According to a Financial Times article on July 10, the income gap between the Uighur rural poor and Han urban residents in Xinjiang widened from 2.1 times in 1980 to 3.24 times in 2007. Southern Xinjiang, where more than 90 percent are Uighurs, is falling even further behind. The average income gap between the richest northern county and the poorest in the south was 6.28 times in 2005. It is obvious that Beijing’s push for oil and gas in Xinjiang and Central Asia has had little benefit for the Uighur masses, only a tiny Uighur elite connected with the Chinese Communist Party regime.

The Financial Times noted: “Xinjiang’s Blue Book, the government document measuring social and economic progress, warns that social problems give rise to a ‘severe threat’ of separatism and religious radicalism. The Communist party’s response is to speed up the attempt to transform Xinjiang into something more like the rest of China”. That means extending the cheap labour supply for employers in the industrially developed provinces.

The Xinhua news agency reported on July 15 that Xinjiang had exported 1.87 million “surplus agricultural labourers” in 2008—many of them poor nomads and farmers-turned workers in the busy assembly lines of the Pearl River Delta in Guangdong province. A local manager at Huizhou told the agency that compared to other migrants, Xinjiang workers were “more hardworking and durable, with strong working discipline, very responsible and very stable”.

The Chinese authorities are forcing poor minorities to work as cheap labour for ruthless sweatshop owners. According to the New York Times yesterday, Uighur poor in and around the city of Kashgar were told to join the exodus to the east or face a penalty of up to six months’ income. Abdul, whose 18-year-old sister is being recruited for a factory in Guangzhou, explained: “If asked, most people will go, because no one can afford the penalty.”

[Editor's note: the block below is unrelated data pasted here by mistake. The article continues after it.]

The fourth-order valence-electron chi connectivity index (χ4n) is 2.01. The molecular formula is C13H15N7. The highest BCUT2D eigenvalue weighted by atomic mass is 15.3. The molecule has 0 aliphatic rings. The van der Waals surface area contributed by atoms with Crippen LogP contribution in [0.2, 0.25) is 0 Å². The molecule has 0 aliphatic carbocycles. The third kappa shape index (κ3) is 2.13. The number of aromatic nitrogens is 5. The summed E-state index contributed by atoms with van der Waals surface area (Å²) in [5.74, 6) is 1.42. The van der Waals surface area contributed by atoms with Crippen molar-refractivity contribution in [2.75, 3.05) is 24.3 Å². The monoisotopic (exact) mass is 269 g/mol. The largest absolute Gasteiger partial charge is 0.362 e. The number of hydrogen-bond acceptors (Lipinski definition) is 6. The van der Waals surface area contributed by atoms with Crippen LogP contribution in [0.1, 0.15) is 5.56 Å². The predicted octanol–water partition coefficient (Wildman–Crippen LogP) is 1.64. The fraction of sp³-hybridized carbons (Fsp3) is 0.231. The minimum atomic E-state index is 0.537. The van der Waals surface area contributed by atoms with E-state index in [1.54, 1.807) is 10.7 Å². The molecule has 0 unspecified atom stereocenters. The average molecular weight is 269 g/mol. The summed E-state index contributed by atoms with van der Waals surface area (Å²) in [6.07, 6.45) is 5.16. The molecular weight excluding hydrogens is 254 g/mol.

At the Hong Kong-owned Early Light Toy Factory in Shaoguang, the introduction of 800 Uighur workers, amid rising local unemployment, led to a brawl in which two Uighurs were bashed to death last month. It was this incident that directly ignited the protests in Urumqi, thousands of kilometres away.

Posted by ben on July 20th, 2009 No Comments

Drone Strikes Kill 45 in Pakistan

08 July 2009

Map of Pakistan

Suspected U.S. drones have launched two missile attacks on Taliban targets in northwestern Pakistan, killing at least 45 suspected militants.

Intelligence officials say missiles fired from an unmanned aircraft hit a convoy of vehicles carrying Taliban militants in South Waziristan. At least 35 militants were killed.

Earlier Wednesday, a separate strike on a Taliban training camp killed as many as 10 militants. On Tuesday, a similar attack killed 14 foreign and Pakistani militants in the region.

South Waziristan is a longtime militant stronghold and home to Baitullah Mehsud, a top Taliban commander wanted by both the Pakistani and U.S. governments.

Meanwhile, Pakistani military officials say the commander of the Taliban in the northwestern Swat Valley has been wounded.

A military spokesman said Wednesday there is credible information that Taliban commander Maulana Fazlullah was hurt during a recent airstrike. Officials gave no details about his condition.

Pakistan’s military has been fighting Taliban militants throughout the country’s northwest for more than two months. Recently, the operations have included airstrikes against militant targets in South Waziristan, including Baitullah Mehsud.

The militant commander is blamed for scores of suicide bombings and guerrilla attacks against government and civilian targets, and is believed to be a key facilitator for al-Qaida fighters in Pakistan.